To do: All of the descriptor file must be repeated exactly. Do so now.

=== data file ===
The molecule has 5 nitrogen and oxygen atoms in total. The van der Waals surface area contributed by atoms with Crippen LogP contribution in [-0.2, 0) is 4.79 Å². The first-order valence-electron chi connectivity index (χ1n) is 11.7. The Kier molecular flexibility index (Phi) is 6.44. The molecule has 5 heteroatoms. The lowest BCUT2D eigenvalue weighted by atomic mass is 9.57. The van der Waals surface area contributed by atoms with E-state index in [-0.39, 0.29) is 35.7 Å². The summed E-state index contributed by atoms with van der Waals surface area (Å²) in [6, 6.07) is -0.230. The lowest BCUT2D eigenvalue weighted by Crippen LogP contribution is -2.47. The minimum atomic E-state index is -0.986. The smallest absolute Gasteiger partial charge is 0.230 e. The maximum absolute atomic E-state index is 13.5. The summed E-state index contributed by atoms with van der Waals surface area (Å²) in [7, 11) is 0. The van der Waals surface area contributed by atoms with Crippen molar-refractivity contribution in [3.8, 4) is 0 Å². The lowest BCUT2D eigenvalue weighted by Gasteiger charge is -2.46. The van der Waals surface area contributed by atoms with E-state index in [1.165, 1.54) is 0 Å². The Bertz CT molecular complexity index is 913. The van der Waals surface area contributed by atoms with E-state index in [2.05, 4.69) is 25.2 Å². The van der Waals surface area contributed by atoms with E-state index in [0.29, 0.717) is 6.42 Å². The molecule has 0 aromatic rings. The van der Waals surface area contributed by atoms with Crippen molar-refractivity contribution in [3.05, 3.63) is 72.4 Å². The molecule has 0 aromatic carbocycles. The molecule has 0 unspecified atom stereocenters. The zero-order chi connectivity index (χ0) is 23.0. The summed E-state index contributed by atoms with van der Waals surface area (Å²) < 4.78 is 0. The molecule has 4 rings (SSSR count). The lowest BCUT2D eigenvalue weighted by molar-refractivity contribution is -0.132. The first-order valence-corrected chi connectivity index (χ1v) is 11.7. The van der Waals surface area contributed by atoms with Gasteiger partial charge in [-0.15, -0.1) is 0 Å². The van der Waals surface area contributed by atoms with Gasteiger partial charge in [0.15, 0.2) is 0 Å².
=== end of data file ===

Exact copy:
The molecule has 5 nitrogen and oxygen atoms in total. The van der Waals surface area contributed by atoms with Crippen LogP contribution in [-0.2, 0) is 4.79 Å². The first-order valence-electron chi connectivity index (χ1n) is 11.7. The Kier molecular flexibility index (Phi) is 6.44. The molecule has 5 heteroatoms. The lowest BCUT2D eigenvalue weighted by atomic mass is 9.57. The van der Waals surface area contributed by atoms with E-state index in [-0.39, 0.29) is 35.7 Å². The summed E-state index contributed by atoms with van der Waals surface area (Å²) in [6, 6.07) is -0.230. The lowest BCUT2D eigenvalue weighted by Crippen LogP contribution is -2.47. The minimum atomic E-state index is -0.986. The smallest absolute Gasteiger partial charge is 0.230 e. The maximum absolute atomic E-state index is 13.5. The summed E-state index contributed by atoms with van der Waals surface area (Å²) in [7, 11) is 0. The van der Waals surface area contributed by atoms with Crippen molar-refractivity contribution in [3.8, 4) is 0 Å². The lowest BCUT2D eigenvalue weighted by Gasteiger charge is -2.46. The van der Waals surface area contributed by atoms with E-state index in [1.165, 1.54) is 0 Å². The Bertz CT molecular complexity index is 913. The van der Waals surface area contributed by atoms with E-state index in [2.05, 4.69) is 25.2 Å². The van der Waals surface area contributed by atoms with E-state index in [0.29, 0.717) is 6.42 Å². The molecule has 0 aromatic rings. The van der Waals surface area contributed by atoms with Crippen molar-refractivity contribution in [3.05, 3.63) is 72.4 Å². The molecule has 0 aromatic carbocycles. The molecule has 0 unspecified atom stereocenters. The zero-order chi connectivity index (χ0) is 23.0. The summed E-state index contributed by atoms with van der Waals surface area (Å²) < 4.78 is 0. The molecule has 4 rings (SSSR count). The lowest BCUT2D eigenvalue weighted by molar-refractivity contribution is -0.132. The first-order valence-corrected chi connectivity index (χ1v) is 11.7. The van der Waals surface area contributed by atoms with Gasteiger partial charge in [-0.15, -0.1) is 0 Å². The van der Waals surface area contributed by atoms with Gasteiger partial charge in [0.15, 0.2) is 0 Å².